Column reveals divide on Battle Ground council

Pair of councilors accuse colleagues of sidestepping procedure on ordinance

By Tyler Graf, Columbian county government reporter

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A war of words has broken out in Battle Ground, following the publication of an opinion column by two city councilors.

Battle Ground audio

In the column, published last week in the Camas-Washougal Post-Record and in this week's issue of The Reflector, Councilors Mike Ciraulo and Adrian Cortes accuse their colleagues of sidestepping a public and transparent process when drafting an ordinance in July changing the city's government structure.

The ordinance changes how councilors choose the mayor. The deputy mayor, elected among councilmembers, would automatically slip into the mayor's position after two years.

Ciraulo was absent from the July meeting because he was hiking the Oregon portion of the Pacific Crest Trail. Cortes was at the vote and was the lone councilor voice against it.

In the duo's column, Cortes and Ciraulo write that their colleagues "arbitrarily changed our form of government," in Ciraulo's absence, and met in private to discuss the matter beforehand, a potential violation of Washington state's Open Meetings Act. The column is also critical of a Washougal voter initiative that would enact a city manager/weak mayor form of government, arguing that it wouldn't make that council run more smoothly.

Cortes and Ciraulo's remarks unearthed deep fissures behind the Battle Ground dais. Councilors engaged in a heated back-and-forth volley of personal attacks at Monday's city council meeting.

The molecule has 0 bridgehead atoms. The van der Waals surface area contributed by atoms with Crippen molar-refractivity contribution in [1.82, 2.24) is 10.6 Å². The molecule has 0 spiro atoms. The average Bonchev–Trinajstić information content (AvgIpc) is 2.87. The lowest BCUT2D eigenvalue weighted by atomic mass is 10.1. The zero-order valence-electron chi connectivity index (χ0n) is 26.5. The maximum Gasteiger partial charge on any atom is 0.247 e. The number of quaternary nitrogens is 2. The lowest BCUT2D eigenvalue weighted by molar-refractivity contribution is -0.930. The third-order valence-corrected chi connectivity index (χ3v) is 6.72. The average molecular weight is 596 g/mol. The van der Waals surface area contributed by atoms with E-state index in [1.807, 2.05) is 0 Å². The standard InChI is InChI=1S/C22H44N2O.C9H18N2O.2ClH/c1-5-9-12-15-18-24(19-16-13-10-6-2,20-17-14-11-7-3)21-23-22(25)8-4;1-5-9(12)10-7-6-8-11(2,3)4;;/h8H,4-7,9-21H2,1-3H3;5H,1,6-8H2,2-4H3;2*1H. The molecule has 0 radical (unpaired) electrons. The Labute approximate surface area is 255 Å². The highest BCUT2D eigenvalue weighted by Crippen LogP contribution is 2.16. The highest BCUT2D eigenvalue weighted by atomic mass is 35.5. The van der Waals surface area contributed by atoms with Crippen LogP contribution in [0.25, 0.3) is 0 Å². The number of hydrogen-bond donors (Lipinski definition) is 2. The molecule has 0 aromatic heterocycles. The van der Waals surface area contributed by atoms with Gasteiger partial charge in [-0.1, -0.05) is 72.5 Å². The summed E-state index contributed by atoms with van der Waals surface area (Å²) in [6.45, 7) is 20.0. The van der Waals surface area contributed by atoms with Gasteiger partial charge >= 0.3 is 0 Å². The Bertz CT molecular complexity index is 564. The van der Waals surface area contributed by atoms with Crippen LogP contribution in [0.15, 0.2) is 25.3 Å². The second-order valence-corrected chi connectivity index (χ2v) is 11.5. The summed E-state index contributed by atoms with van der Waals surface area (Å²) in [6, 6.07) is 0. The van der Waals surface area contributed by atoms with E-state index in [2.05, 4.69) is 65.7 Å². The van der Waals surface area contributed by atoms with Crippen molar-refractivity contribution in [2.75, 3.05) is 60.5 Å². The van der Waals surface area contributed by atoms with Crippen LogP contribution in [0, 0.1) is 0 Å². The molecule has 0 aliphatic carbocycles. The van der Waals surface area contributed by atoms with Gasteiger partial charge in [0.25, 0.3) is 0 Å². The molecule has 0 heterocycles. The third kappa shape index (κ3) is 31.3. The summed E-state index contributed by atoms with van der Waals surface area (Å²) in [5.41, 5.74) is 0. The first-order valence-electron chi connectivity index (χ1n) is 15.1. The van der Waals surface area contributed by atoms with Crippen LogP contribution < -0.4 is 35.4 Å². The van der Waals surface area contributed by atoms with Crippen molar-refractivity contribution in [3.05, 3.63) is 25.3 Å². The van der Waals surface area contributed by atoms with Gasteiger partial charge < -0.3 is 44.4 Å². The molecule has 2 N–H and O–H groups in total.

At the meeting, Councilman Alex Reinhold said Cortes and Ciraulo's allegations were baseless, adding he looked forward to defending himself in a more formal setting.

"I welcome the opportunity to stand in a court of law — before God and my country, a judge and citizens — and prove these charges are without merit," Reinhold said.

Several councilmembers also loudly criticized Cortes and Ciraulo's handling of how they aired the city's "dirty laundry," saying the two should have first asked permission from council before going to the media.

Ciraulo apologized for not talking to councilors before co-authoring the column.

Councilman Philip Johnson had harsh and colorful words for his colleagues, saying they should "put up or shut up" with their accusations, and said Cortes and Ciraulo's remarks bordered on "psychotic."

"When you're running down my character, you're walking on the fighting side of me," Johnson said, paraphrasing country singer Merle Haggard.

Cortes said that was "the height of hypocrisy," considering councilors, including Johnson, regularly write to the media endorsing candidates. He maintained he didn't "call anyone out" by name in the column.

While that was technically true, Johnson said, the column was filled with inferences and "character assaults."

"You don't have the testosterone to call anyone out," Johnson said, directing his remarks at Cortes. "I'm pretty much done with you two."

One result of the meeting: City administrators are looking into whether councilors violated open meetings and ethics rules.

City Manager John Williams this week directed city attorney Brian Wolfe to look into the matter, a process that will require reviewing audio recordings of past city council meetings and interviewing councilmembers.

Tyler Graf: 360-735-4517; http://twitter.com/col_smallcitiestyler.graf@columbian.com